Finally the Food and Drug Administration (FDA) is caving in regarding a BPA ban, but not because of their deep concern for family safety. No… that would be too sane. Instead the FDA has finally changed their tune because on September 19, 2011 the American Chemistry Council (ACC) sent a petition to the FDA requesting that infant feeding bottles and spill-proof cups, “Be removed from the scope of permitted food contact applications for polycarbonate resins.” The ACC goes on to say that their petition is, “Based solely on the grounds that these uses have been intentionally and permanently abandoned by all major product manufacturers.” Now, before you start developing warm and fuzzy feelings for the FDA or the ACC, read on to see why this whole BPA ban is a bit of a joke.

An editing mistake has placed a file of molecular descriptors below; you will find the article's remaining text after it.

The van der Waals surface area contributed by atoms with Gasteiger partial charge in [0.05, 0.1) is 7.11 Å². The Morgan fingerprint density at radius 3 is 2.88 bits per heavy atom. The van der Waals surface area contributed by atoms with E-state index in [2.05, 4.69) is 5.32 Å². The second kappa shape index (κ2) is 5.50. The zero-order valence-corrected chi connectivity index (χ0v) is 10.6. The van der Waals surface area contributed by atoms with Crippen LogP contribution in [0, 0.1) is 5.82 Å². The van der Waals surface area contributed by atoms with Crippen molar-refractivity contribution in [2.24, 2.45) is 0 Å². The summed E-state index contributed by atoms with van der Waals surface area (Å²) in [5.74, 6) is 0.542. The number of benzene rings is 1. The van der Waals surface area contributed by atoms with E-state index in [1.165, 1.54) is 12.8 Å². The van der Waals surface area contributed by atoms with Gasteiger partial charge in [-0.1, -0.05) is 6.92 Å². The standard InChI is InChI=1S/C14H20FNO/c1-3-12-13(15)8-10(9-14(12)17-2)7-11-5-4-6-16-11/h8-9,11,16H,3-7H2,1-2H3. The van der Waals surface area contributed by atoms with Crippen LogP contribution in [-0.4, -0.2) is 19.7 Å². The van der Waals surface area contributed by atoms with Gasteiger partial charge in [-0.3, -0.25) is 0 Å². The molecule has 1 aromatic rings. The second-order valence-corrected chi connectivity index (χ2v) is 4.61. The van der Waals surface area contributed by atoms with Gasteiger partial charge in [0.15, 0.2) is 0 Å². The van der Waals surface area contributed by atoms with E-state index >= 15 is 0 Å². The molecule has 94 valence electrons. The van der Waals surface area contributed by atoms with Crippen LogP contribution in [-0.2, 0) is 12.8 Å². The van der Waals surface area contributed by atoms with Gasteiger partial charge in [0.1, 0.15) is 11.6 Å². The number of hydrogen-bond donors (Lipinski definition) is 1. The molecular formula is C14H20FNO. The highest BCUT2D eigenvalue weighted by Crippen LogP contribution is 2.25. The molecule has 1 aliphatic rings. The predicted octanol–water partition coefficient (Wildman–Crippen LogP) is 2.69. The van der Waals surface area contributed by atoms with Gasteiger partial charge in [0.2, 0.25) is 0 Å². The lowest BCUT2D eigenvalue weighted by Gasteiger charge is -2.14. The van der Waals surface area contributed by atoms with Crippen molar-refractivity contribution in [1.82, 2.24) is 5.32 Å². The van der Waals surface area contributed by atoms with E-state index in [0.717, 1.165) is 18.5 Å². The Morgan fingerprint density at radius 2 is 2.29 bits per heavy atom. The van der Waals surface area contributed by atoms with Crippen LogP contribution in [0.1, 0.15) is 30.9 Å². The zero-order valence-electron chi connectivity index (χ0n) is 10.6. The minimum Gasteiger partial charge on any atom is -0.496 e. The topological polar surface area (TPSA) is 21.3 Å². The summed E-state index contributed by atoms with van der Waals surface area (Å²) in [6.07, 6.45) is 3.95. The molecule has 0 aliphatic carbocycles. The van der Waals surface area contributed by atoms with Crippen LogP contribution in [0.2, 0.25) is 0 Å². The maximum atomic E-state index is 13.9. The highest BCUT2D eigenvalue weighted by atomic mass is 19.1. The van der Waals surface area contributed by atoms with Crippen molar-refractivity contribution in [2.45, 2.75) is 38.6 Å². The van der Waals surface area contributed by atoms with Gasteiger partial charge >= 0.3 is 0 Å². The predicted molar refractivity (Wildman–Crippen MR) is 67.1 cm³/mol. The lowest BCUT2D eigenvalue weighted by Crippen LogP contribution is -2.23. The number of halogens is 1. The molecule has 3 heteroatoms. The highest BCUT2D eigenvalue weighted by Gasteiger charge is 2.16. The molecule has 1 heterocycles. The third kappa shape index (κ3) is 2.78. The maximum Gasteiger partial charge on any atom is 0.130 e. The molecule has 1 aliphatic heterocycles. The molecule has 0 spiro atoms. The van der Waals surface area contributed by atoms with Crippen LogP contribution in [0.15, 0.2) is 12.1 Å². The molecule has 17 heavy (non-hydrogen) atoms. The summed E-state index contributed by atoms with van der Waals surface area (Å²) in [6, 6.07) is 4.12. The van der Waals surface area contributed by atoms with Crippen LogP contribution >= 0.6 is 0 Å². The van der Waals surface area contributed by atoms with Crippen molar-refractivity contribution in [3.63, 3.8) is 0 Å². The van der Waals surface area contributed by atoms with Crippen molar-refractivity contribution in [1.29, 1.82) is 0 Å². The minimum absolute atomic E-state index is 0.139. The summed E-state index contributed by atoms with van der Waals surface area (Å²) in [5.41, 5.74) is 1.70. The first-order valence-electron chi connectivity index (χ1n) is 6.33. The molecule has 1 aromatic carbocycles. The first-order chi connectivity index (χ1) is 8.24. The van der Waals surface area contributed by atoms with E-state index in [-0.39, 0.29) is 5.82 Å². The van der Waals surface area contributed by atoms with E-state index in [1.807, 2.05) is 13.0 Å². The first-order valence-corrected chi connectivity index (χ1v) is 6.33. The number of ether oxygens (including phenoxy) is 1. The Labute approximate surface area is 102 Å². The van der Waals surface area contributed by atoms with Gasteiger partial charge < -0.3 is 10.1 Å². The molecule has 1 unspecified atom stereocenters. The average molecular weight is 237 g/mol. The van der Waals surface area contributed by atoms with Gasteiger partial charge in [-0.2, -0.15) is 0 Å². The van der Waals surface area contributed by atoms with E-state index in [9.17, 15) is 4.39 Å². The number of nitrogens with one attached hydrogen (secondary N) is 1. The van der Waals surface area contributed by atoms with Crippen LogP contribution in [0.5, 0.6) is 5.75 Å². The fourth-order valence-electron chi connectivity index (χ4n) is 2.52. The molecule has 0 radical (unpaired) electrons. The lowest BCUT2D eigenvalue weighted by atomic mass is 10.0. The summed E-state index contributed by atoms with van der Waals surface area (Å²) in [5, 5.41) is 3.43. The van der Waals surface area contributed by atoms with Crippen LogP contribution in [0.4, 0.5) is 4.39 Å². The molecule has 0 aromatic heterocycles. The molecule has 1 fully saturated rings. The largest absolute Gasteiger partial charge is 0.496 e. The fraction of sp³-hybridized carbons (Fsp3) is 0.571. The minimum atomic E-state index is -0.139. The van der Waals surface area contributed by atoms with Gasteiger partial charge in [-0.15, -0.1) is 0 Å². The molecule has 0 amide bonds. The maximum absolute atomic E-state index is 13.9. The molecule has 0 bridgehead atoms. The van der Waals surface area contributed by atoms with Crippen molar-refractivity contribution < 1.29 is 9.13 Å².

First of all, it’s a little late in the game for the FDA to hop on the, “Let’s ban BPA” train. The Natural Resources Defense Council sent the same sort of proposal to the FDA three years ago. The Safer Chemicals, Healthy Families coalition (11 million strong) has been trying to reform the Toxic Substances Control Act (TSCA) of 1976 for years. That’s just the tip of the iceberg. Tons of other organizations have rallied, signed petitions and asked nicely (and not so nicely) for a BPA ban. 11 U.S. states have banned BPA used in baby bottles and sippy cups all on their own, along with the European Union, Canada and China. In fact, here at Inhabitots, we’ve been writing about how families should avoid BPA since our launch in 2008. The FDA has ignored us all. Then, along comes the ACC with a petition to ban BPA and it takes the FDA all of three weeks to consider the idea gold. Really FDA? Keep reading, because it gets worse.